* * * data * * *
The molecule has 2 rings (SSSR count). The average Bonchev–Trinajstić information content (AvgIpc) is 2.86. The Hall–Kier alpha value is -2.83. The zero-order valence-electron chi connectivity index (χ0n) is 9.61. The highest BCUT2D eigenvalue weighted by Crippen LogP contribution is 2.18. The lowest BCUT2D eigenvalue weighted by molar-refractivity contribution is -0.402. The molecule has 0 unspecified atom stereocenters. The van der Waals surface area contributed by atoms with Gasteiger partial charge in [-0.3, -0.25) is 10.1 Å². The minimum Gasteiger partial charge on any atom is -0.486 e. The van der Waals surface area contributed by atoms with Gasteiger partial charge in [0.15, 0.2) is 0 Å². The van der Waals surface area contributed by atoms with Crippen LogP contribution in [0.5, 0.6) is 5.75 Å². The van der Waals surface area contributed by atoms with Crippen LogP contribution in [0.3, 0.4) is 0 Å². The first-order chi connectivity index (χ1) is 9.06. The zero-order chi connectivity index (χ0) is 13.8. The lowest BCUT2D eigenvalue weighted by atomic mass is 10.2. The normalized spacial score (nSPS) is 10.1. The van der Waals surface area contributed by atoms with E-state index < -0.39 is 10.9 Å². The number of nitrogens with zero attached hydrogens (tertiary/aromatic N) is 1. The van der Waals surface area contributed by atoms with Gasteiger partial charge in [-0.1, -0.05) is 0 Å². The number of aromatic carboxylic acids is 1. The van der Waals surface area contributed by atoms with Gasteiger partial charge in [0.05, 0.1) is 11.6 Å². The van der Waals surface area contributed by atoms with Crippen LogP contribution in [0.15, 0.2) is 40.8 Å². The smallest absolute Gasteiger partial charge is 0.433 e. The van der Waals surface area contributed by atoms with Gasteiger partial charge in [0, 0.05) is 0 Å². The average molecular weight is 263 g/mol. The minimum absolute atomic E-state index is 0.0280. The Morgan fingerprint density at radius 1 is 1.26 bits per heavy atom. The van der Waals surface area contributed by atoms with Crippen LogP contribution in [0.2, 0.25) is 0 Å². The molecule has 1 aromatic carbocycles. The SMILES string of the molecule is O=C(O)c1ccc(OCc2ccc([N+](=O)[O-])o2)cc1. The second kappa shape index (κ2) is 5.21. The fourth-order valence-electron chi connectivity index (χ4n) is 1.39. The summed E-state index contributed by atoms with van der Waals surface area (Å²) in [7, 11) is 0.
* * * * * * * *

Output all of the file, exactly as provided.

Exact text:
The molecule has 2 rings (SSSR count). The average Bonchev–Trinajstić information content (AvgIpc) is 2.86. The Hall–Kier alpha value is -2.83. The zero-order valence-electron chi connectivity index (χ0n) is 9.61. The highest BCUT2D eigenvalue weighted by Crippen LogP contribution is 2.18. The lowest BCUT2D eigenvalue weighted by molar-refractivity contribution is -0.402. The molecule has 0 unspecified atom stereocenters. The van der Waals surface area contributed by atoms with Gasteiger partial charge in [-0.3, -0.25) is 10.1 Å². The minimum Gasteiger partial charge on any atom is -0.486 e. The van der Waals surface area contributed by atoms with Gasteiger partial charge in [0.15, 0.2) is 0 Å². The van der Waals surface area contributed by atoms with Crippen LogP contribution in [0.5, 0.6) is 5.75 Å². The van der Waals surface area contributed by atoms with Crippen LogP contribution in [0.3, 0.4) is 0 Å². The first-order chi connectivity index (χ1) is 9.06. The zero-order chi connectivity index (χ0) is 13.8. The lowest BCUT2D eigenvalue weighted by atomic mass is 10.2. The normalized spacial score (nSPS) is 10.1. The van der Waals surface area contributed by atoms with E-state index < -0.39 is 10.9 Å². The number of nitrogens with zero attached hydrogens (tertiary/aromatic N) is 1. The van der Waals surface area contributed by atoms with Gasteiger partial charge in [-0.1, -0.05) is 0 Å². The number of aromatic carboxylic acids is 1. The van der Waals surface area contributed by atoms with Gasteiger partial charge in [0.05, 0.1) is 11.6 Å². The van der Waals surface area contributed by atoms with Crippen LogP contribution in [0.15, 0.2) is 40.8 Å². The smallest absolute Gasteiger partial charge is 0.433 e. The van der Waals surface area contributed by atoms with Gasteiger partial charge in [0, 0.05) is 0 Å². The average molecular weight is 263 g/mol. The minimum absolute atomic E-state index is 0.0280. The Morgan fingerprint density at radius 1 is 1.26 bits per heavy atom. The van der Waals surface area contributed by atoms with Crippen LogP contribution in [0.2, 0.25) is 0 Å². The molecule has 1 aromatic carbocycles. The SMILES string of the molecule is O=C(O)c1ccc(OCc2ccc([N+](=O)[O-])o2)cc1. The second kappa shape index (κ2) is 5.21. The fourth-order valence-electron chi connectivity index (χ4n) is 1.39. The summed E-state index contributed by atoms with van der Waals surface area (Å²) in [7, 11) is 0.